By Dr Helen Szoke April 4, 2012
What should Australians do to prevent and reduce racism?
I have released a consultation document as part of the process of developing a National Anti-Racism Strategy, and it’s been interesting to see the reaction.
One of the things I’ve found most surprising is that many people don’t actually know what racism is, many deny that it exists, and many also say that naming something as racist is just being politically correct or being over-sensitive.
I disagree. My question to those people, indeed to all of us is, “why don’t we take a moment to walk in the shoes of people who experience racism?”.
I have sat in many consultations and heard people’s stories first hand, felt their grief, frustration, hurt and sense of injustice, alienation and consternation.
Racism is not restricted to any particular age group, gender or demographic profile.
Take the story of a young student of Sudanese background whose teacher once told him that if someone came into the school yard they would kill him first because his “skin stands out”. The teacher also made fun of the student’s name, and told him to “go rob a store or whatever you black people do”. This happened in Australia.
How would you feel if your son or daughter was treated like that? More to the point, what do you think their reaction would be?
I recall the story of a woman from Afghanistan who complained to housing providers about a refrigerator not working. She also requested a house with extra rooms to accommodate three children. The housing providers told her to display a grateful attitude and asked whether she had a refrigerator or extra rooms in Afghanistan.
This sort of attitude is typical of the “go back to where you came from” response.
Is it really the reputation we want for Australia?
Another story is one most of us have heard – the employer who admits to an applicant of Middle Eastern background in a job interview that, if they offered him the job, the business would lose clients because of the sentiment felt towards people of his heritage as a result of 9/11.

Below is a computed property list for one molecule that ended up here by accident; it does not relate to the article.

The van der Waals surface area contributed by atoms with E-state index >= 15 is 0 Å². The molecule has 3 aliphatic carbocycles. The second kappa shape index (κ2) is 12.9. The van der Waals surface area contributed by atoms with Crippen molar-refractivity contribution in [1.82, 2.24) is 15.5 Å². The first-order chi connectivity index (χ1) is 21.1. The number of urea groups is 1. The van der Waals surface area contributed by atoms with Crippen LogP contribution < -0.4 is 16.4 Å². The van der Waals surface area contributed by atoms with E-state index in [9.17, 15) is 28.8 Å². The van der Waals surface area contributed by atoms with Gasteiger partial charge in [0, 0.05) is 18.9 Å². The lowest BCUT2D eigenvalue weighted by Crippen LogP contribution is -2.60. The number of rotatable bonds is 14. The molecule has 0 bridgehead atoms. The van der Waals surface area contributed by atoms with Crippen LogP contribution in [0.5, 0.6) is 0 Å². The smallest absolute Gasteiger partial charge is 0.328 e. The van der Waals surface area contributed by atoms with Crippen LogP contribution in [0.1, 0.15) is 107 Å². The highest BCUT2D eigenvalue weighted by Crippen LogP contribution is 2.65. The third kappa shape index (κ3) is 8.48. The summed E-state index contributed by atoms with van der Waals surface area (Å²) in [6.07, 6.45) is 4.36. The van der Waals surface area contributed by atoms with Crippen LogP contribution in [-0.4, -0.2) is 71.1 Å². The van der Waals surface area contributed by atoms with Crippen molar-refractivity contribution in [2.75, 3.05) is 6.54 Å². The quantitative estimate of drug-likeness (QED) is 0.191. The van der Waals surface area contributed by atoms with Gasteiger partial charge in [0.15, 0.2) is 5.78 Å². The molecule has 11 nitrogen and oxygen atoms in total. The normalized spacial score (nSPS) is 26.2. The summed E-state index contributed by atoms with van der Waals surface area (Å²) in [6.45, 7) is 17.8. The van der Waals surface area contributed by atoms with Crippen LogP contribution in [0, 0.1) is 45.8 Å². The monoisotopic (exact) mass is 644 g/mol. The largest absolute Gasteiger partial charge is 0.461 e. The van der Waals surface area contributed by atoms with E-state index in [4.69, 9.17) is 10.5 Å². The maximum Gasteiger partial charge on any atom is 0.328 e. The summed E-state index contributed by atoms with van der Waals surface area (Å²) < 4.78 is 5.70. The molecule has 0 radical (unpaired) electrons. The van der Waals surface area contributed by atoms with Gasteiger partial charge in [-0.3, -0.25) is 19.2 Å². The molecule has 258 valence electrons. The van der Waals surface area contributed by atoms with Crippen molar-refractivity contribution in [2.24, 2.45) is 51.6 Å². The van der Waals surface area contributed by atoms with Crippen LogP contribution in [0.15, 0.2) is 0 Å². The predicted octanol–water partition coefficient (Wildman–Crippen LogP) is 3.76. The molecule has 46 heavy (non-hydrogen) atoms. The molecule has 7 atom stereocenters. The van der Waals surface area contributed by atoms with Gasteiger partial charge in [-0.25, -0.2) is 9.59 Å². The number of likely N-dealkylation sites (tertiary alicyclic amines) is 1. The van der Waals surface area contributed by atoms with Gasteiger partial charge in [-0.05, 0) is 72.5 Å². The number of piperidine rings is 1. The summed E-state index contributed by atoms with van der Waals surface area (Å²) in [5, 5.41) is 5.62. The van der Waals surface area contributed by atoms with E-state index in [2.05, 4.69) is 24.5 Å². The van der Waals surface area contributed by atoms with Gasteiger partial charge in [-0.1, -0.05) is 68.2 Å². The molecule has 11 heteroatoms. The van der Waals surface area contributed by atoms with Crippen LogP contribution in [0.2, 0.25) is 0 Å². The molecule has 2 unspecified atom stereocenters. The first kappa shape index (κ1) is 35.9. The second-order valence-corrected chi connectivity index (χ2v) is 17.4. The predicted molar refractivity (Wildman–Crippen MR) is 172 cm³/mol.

There is the Aboriginal woman who, when shopping at a particular store, had her bags searched while the bags of non-Aboriginal customers were not.
She said she reported this different treatment to the store manager, but they refused to act on her complaint. The store claimed that the complainant’s bags were searched because, on the day in question, two other customers had reported seeing her “place items into her bags”.
The woman took her complaint to the Australian Human Rights Commission where the matter was resolved through conciliation with the store agreeing to provide her with a statement of regret. It also arranged for the store manager to undertake cultural awareness training.
I’d like you to ponder on whether something like this has happened to someone you know, or that you have heard about. I am sure you will find it has. Such experiences are not merely anecdotal.
Independent research suggests that racism remains a critical issue in Australia.
And in situations like these, it is those on the margins of society – in small and recently arrived communities – who are most vulnerable.
In recounting these stories, I hope they provide some insight into why we need an anti-racism strategy (though, we won’t end up calling it that).
For years our politicians and media have been saying “Australia is not a racist country”.
That may be true. But is Australia a nation in denial of the existence of racism and the real threat it poses to social cohesion and the cherished tradition of ’a fair go’?
To address racism, it is important for us all to acknowledge the plain truth that it IS alive in Australia. And that it is negatively impacting upon people and communities.
This is the first step towards a truly cohesive and inclusive Australia – the Australia we and our politicians and media see ourselves as part of.
But we need to ensure that others see that as well.
On this basis, the federal Government’s new The People of Australia’ policy which, among other things, aims to develop a National Anti-Racism Partnership and Strategy, is more than welcome news. It is the Government’s acknowledgement of the fact that racism is a critical issue that must be addressed.
I absolutely believe that the design and implementation of this strategy will start a conversation on the subject of racism and the lasting solutions to the challenges we face in this area. That is why I believe it important for everyone to participate and have a say.
The so-called small ‘persistent pockets of racism’ we are constantly told exist in Australia must not be tolerated.
Together, we need to bring people along to work for a better Australia. We must realise that we need to name racism so that we are able to identify what we are fixing.
Racism anywhere should be considered as racism everywhere.